Shona Whyte wrote to me the other day asking if I had a copy of Kevin Gregg’s paper “The Variable Competence Model of Second Language Acquisition, and Why It Isn’t “. I sent it to her and she replied thanking me and added “It is the elegant demolition job with the beautiful turn of phrase we are used to from Gregg”. Amen to that.
IMHO, Kevin Gregg is the most aticulate, scholarly critic of matters related to SLA alive today. He’s my hero, my guiding light. Just before we get to the serious bit, I should add that Kevin has immaculate taste. Probably he has immaculate taste in all realms, but I’m talking about one realm where I have a bit of knowledge and a lot of experience: drink. Not only can Kevin tell if the scotch he’s drinking is a genuine Bowmore 25 year old, he can find a decent Ribera del Duero on a restauant menu for less than €30, he can make a mean cocktail and he can drink most people under the table.
Where were we? Kevin is an enormous resource. Any time I need help with things related to SLA, I ask Kevin, who, being the generous man he is, never takes long to send a reply. I’m not alone in asking Kevin for help: you’ll see his name in the acknowledgements bit of a lot of the best published work on SLA. He’s always asked to contribute to the Handbook of SLA every time they do a new one. In short: he’s the man. Nobody in the field of SLA comes even close to Kevin when it comes to beautiful writing, and nobody comes close to him when it comes to critical acumen. He’s frighteningly well-informed: Chomsky; scientific method; rational argument; theories of SLA. And he’s truly frightening if you talk bullshit; quite simply, as Shona suggests, he’ll demolish you.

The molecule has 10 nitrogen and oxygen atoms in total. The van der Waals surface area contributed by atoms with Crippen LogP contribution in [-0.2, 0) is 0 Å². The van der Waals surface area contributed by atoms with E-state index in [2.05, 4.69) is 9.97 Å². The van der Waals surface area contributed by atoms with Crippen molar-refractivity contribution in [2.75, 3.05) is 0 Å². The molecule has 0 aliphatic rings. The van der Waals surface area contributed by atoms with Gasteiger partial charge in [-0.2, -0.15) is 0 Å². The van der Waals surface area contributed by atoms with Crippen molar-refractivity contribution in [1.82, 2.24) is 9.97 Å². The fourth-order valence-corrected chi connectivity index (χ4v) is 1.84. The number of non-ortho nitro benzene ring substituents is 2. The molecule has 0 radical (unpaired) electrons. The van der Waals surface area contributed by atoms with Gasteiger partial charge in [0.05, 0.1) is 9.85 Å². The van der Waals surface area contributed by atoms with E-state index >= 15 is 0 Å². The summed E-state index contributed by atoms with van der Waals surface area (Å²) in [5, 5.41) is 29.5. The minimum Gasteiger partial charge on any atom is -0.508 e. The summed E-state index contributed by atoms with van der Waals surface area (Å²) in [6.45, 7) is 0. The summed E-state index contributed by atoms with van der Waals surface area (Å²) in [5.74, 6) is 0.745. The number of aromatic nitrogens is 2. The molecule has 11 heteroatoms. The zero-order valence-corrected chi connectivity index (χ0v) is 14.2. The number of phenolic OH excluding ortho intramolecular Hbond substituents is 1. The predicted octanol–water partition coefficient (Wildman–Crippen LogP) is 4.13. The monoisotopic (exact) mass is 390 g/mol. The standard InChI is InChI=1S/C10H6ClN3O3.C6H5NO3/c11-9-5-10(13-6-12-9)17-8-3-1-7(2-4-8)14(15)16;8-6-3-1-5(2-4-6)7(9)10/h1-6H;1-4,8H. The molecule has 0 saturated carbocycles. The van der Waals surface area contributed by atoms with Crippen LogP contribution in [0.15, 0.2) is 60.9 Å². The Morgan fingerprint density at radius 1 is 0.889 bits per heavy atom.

Gregg’s paper on Krashen (1984) is a masterful critique, never bettered. His “demolition job” of the Variable Competence Model (1990) nailed it in its coffin, and he did a similar job on Emergentism (2003). He’s done some devastating reviews of books, too. Here he is reviewing Saville-Troike’s 2004 Inroducing SLA. New York, CUP.
“Has this ever happened to you? Summer vacation has started, you’ve just settled in to your cabin on the lake, when suddenly you remember: You have a contract to write an introduction to SLA, and the manuscript is due next week. What do you do? Well, if you decide not to go back to the office and actually work, you might try to write down as many of the standard topics as come to mind—learning versus acquisition, performance versus competence, morpheme acquisition, processability, critical period, UG, connectionism, and so forth—and scribble a few anodyne lines about each, without actually providing any details about any. If you did that, you might wind up with something not too different from Saville-Troike’s truly embarrassing new book. …..
It would be unjustified praise to call this book superficial: If the discussion were any shallower, it would be convex. ………..